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What a New Study Reveals About Adjunctive DBT and Early-Stage Invasive Breast Cancer


The combination of digital breast tomosynthesis (DBT) and digital mammography had a 21.6 higher invasive breast cancer detection rate for stage 1 tumors than digital mammography alone, according to a new study involving nearly 100,000 women.

The use of adjunctive digital breast tomosynthesis (DBT) may significantly enhance the detection of early-stage invasive breast cancer tumors, according to findings from a new multicenter randomized controlled trial.

For the study, recently published in Radiology, researchers compared the combination of DBT and synthesized mammography (SM) in 49,462 women versus the sole use of digital mammography (DM) in 49,669 women. The median age of both cohorts was 57, according to the subanalysis of the Tomosynthesis plus Synthesized Mammography (TOSYMA) study.

For stage 1 tumors, the study authors found that the combination of DBT and SM had a 51.6 invasive cancer detection rate (iCDR) per 10,000 women in contrast to a 30.0 iCDR for DM alone. The use of DBT and SM also detected a higher number of stage 1 tumors with grade 2 or grade 3 breast cancer (33.7 per 10,000 women) in comparison to DM (21.3 per 10,000 women), according to the researchers.

What a New Study Reveals About Adjunctive DBT and Early-Stage Invasive Breast Cancer

The irregular mass with surrounding architectural distortion in this digital breast tomosynthesis (DBT) exam was a grade 2 invasive carcinoma. (Image courtesy of Radiology.)

“The present subanalysis showed a higher rate of UICC stage 1 grade 1 cancer detection with DBT plus SM than with DM. However, the absolute rates and the absolute differences in rates between the screening arms were consistently higher for the more aggressive grade 2 and 3 cancers than for the less aggressive grade 1 cancers for all women as well as for the age- and breast density-related strata,” wrote lead study author Stefanie Weigel, M.D., who is affiliated with the Clinic for Radiology and Reference Center for Mammography at the University of Munster in Germany, and colleagues.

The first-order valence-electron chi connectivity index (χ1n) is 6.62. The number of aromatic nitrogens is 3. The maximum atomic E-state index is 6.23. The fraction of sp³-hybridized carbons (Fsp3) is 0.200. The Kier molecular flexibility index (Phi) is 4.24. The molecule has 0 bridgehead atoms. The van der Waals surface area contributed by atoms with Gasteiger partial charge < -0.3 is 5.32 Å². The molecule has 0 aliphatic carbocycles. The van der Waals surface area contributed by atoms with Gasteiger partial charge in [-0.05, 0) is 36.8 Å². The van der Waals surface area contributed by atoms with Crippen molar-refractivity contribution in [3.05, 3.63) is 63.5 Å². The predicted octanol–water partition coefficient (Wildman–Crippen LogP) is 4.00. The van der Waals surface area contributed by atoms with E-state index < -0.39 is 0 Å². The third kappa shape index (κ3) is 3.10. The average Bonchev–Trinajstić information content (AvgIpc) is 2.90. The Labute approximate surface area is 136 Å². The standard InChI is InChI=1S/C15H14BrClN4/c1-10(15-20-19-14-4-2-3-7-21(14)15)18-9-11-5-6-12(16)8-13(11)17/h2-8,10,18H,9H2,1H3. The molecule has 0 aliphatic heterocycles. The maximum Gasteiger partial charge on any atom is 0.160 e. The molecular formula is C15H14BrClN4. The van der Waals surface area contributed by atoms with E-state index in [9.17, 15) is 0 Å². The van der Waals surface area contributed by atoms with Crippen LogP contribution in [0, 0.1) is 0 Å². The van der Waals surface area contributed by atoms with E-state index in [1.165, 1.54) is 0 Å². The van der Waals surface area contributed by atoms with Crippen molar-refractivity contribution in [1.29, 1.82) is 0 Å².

Noting that the study results were particularly pronounced in women between the ages of 60 and 70 with dense breasts, the authors pointed to a 55.4 iCDR per 10,000 women for DBT and SM in this population for grades 2 and 3 early-stage invasive breast cancer in comparison to a 33.9 iCDR for DM alone.

“As the absolute benefit of breast cancer screening is known to be age dependent, DBT screening might further enhance screening advantages in the age group 60-70 years,” added Dr. Weigel and colleagues.

(Editor’s note: For related content, see “Large Study Shows Mixed Results in Comparison to DBT and Digital Mammography,” “FDA Clears Lunit’s AI-Powered Digital Breast Tomosynthesis Platform” and “Is There More Appropriate Use of BI-RADS Category 3 with DBT than Mammography in Patients with Breast Cancer History?”)

In regard to study limitations, the authors acknowledged the results may have limited application to broader populations as they were derived from one round of DBT screening in an ongoing digital mammography screening program with two-year intervals. The researchers also noted the exploratory nature of the research and maintained that comparative multicenter analysis would be necessary for validation of the study findings.

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